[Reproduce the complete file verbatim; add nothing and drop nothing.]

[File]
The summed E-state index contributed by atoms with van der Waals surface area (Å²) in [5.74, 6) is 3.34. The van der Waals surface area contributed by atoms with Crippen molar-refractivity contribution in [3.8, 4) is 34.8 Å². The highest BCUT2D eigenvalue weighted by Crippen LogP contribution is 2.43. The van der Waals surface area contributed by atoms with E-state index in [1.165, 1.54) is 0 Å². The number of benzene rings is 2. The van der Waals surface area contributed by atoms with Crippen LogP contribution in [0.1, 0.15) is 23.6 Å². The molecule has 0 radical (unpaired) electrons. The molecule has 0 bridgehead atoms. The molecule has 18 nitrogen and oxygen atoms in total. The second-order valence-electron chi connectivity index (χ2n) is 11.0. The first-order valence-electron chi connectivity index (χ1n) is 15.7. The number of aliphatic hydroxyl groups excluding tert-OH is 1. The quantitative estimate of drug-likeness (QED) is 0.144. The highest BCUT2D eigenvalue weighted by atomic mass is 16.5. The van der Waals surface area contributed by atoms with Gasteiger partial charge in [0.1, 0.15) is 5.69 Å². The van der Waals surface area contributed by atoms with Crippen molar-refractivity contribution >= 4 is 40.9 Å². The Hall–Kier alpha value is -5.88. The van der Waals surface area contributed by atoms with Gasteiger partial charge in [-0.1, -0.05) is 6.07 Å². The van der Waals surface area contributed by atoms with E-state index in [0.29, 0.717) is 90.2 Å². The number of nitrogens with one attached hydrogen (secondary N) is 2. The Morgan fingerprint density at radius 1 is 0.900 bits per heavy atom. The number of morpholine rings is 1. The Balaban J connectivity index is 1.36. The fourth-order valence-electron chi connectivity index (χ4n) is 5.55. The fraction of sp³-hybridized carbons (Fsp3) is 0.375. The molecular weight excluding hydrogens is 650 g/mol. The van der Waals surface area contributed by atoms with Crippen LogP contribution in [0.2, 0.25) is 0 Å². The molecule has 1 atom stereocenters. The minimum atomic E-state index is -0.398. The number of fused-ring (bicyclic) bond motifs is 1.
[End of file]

The summed E-state index contributed by atoms with van der Waals surface area (Å²) in [5.74, 6) is 3.34. The van der Waals surface area contributed by atoms with Crippen molar-refractivity contribution in [3.8, 4) is 34.8 Å². The highest BCUT2D eigenvalue weighted by Crippen LogP contribution is 2.43. The van der Waals surface area contributed by atoms with E-state index in [1.165, 1.54) is 0 Å². The number of benzene rings is 2. The van der Waals surface area contributed by atoms with Crippen LogP contribution in [0.1, 0.15) is 23.6 Å². The molecule has 0 radical (unpaired) electrons. The molecule has 0 bridgehead atoms. The molecule has 18 nitrogen and oxygen atoms in total. The second-order valence-electron chi connectivity index (χ2n) is 11.0. The first-order valence-electron chi connectivity index (χ1n) is 15.7. The number of aliphatic hydroxyl groups excluding tert-OH is 1. The quantitative estimate of drug-likeness (QED) is 0.144. The highest BCUT2D eigenvalue weighted by atomic mass is 16.5. The van der Waals surface area contributed by atoms with Gasteiger partial charge in [0.1, 0.15) is 5.69 Å². The van der Waals surface area contributed by atoms with Crippen molar-refractivity contribution >= 4 is 40.9 Å². The Hall–Kier alpha value is -5.88. The van der Waals surface area contributed by atoms with Gasteiger partial charge in [-0.1, -0.05) is 6.07 Å². The van der Waals surface area contributed by atoms with E-state index in [0.29, 0.717) is 90.2 Å². The number of nitrogens with one attached hydrogen (secondary N) is 2. The Morgan fingerprint density at radius 1 is 0.900 bits per heavy atom. The number of morpholine rings is 1. The Balaban J connectivity index is 1.36. The fourth-order valence-electron chi connectivity index (χ4n) is 5.55. The fraction of sp³-hybridized carbons (Fsp3) is 0.375. The molecular weight excluding hydrogens is 650 g/mol. The van der Waals surface area contributed by atoms with Crippen LogP contribution in [0.2, 0.25) is 0 Å². The molecule has 1 atom stereocenters. The minimum atomic E-state index is -0.398. The number of fused-ring (bicyclic) bond motifs is 1.